|Thursday, February 28, 2019||3:00PM - 4:30PM||Bloor - 1st floor Boardroom/Round Room/Library, 315 Bloor Street West|
Please join the Global Migration Lab for another event in its speaker series examining contemporary issues and challenges in global migration governance.
Anne Staver: “Of two minds: reasserting national control while negotiating global migration governance”
James Milner: “Collective action in a time of populism: Everyday politics and the implementation of the Global Compact on Refugees”
Discussant: Jennifer Hyndman, Director of the Centre for Refugees Studies, York University
Moderator: Randall Hansen, Interin Director, Munk School of Global Affairs and Public Policy
Signed in December 2018, the Global Refugee and Global Migration Compacts are an admission that the challenges of migration are best approached through cooperation and collective action.
The Compact on Refugees recognizes the unequal burden placed on Global South states, which host refugees, and rich Global North states, which pay to keep them in regions of origin. Recognizing that most refugees will not return home or be resettled, the Compact proposes new solidarity, development, and finance mechanisms to foster the inclusion and development of displaced people and host populations alike. While promising, displacement crises continue to proliferate, host states remain under-funded, and programming faces major delivery challenges.
In terms of the Migration Compact, scholars have long argued that state interests are largely incompatible with attempts at global migration governance. Yet, in 2016 the International Organization for Migration became a UN agency, and the vast majority of states supported the Compact with a goal of facilitating safe, orderly, and legal migration. At the same time, right-wing parties in liberal democracies rallied against the Compact, arguing it would erode state sovereignty, and several prominent states “pulled out”.
This panel will unpack the potential for global migration governance, responsibility-sharing, and addressing collective action problems in the face of burden-shifting, populism, and a growing desire to assert control.
James Milner is an Associate Professor of Political Science at Carleton University. He is also currently Project Director of LERRN: The Local Engagement Refugee Research Network, a 7-year, SSHRC-funded partnership between researchers and civil society actors primarily in Canada, Jordan, Kenya, Lebanon and Tanzania. He has been a researcher, practitioner and policy advisor on issues relating to the global refugee regime, global refugee policy and the politics of asylum in the global South. In recent years, he has undertaken field research in Burundi, Guinea, Kenya, India, Tanzania and Thailand, and has presented research findings to stakeholders in New York, Geneva, London, Ottawa, Bangkok, Nairobi, Dar es Salaam and elsewhere. He has worked as a Consultant for the United Nations High Commissioner for Refugees (UNHCR) in India, Cameroon, Guinea and its Geneva Headquarters. He is author of Refugees, the State and the Politics of Asylum in Africa (Palgrave Macmillan, 2009), co-author (with Alexander Betts and Gil Loescher) of UNHCR: The Politics and Practice of Refugee Protection (Routledge, 2012), and co-editor of Protracted Refugee Situations: Political, Human Rights and Security Implications (UN University Press, 2008).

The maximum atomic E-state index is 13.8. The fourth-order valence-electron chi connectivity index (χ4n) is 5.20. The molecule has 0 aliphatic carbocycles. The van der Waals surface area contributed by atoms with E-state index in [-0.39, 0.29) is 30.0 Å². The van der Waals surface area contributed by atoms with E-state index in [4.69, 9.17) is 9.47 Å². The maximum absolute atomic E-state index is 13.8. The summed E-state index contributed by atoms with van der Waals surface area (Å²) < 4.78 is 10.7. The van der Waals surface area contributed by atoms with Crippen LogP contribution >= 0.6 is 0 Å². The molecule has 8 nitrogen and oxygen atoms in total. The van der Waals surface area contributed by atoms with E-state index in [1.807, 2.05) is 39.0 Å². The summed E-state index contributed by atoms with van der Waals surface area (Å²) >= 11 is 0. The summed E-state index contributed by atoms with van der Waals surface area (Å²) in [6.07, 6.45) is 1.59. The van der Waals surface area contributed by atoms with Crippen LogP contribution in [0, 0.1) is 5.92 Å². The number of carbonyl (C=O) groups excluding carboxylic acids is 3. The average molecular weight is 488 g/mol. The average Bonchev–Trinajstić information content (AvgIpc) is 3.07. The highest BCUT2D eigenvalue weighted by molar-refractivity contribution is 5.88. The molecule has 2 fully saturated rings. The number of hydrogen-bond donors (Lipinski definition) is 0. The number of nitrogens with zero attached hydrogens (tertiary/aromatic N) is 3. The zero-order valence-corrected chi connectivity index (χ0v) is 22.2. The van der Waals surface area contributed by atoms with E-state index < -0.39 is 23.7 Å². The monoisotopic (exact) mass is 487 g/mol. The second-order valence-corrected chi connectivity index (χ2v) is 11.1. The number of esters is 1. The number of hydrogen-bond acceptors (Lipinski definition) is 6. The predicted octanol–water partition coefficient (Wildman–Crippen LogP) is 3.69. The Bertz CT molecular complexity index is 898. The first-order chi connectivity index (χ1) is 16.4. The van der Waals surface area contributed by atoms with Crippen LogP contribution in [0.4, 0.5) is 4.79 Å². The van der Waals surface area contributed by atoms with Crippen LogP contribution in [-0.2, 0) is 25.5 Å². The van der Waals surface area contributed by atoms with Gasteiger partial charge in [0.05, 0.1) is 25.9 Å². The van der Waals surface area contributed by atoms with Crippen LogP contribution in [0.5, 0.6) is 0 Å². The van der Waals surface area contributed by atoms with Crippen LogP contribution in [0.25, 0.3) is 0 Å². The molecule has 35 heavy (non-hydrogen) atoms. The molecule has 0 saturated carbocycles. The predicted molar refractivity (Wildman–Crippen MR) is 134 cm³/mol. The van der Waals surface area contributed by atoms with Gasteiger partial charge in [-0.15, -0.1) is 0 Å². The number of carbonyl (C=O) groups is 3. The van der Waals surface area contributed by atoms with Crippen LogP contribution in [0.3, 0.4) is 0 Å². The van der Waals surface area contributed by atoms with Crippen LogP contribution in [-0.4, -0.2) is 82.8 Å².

Anne Balke Staver is a senior researcher at the Oslo Metropolitan University, focusing on migration and integration policies. She holds a PhD in Political Science from the University of Toronto and an MSc in Forced Migration from the University of Oxford. She is formerly a research fellow at the Institute for Social Research (Oslo), and has extensive experience from migration policymaking and implementation in the Norwegian Directorate of Immigration, Norwegian Police Immigration Service and the Secretariat of the Intergovernmental Consultations on Migration, Asylum and Refugees (igc).
This speaker series is supported in part by Immigration, Refugees and Citizenship Canada in the lead up to the 2019 International Metropolis Conference.
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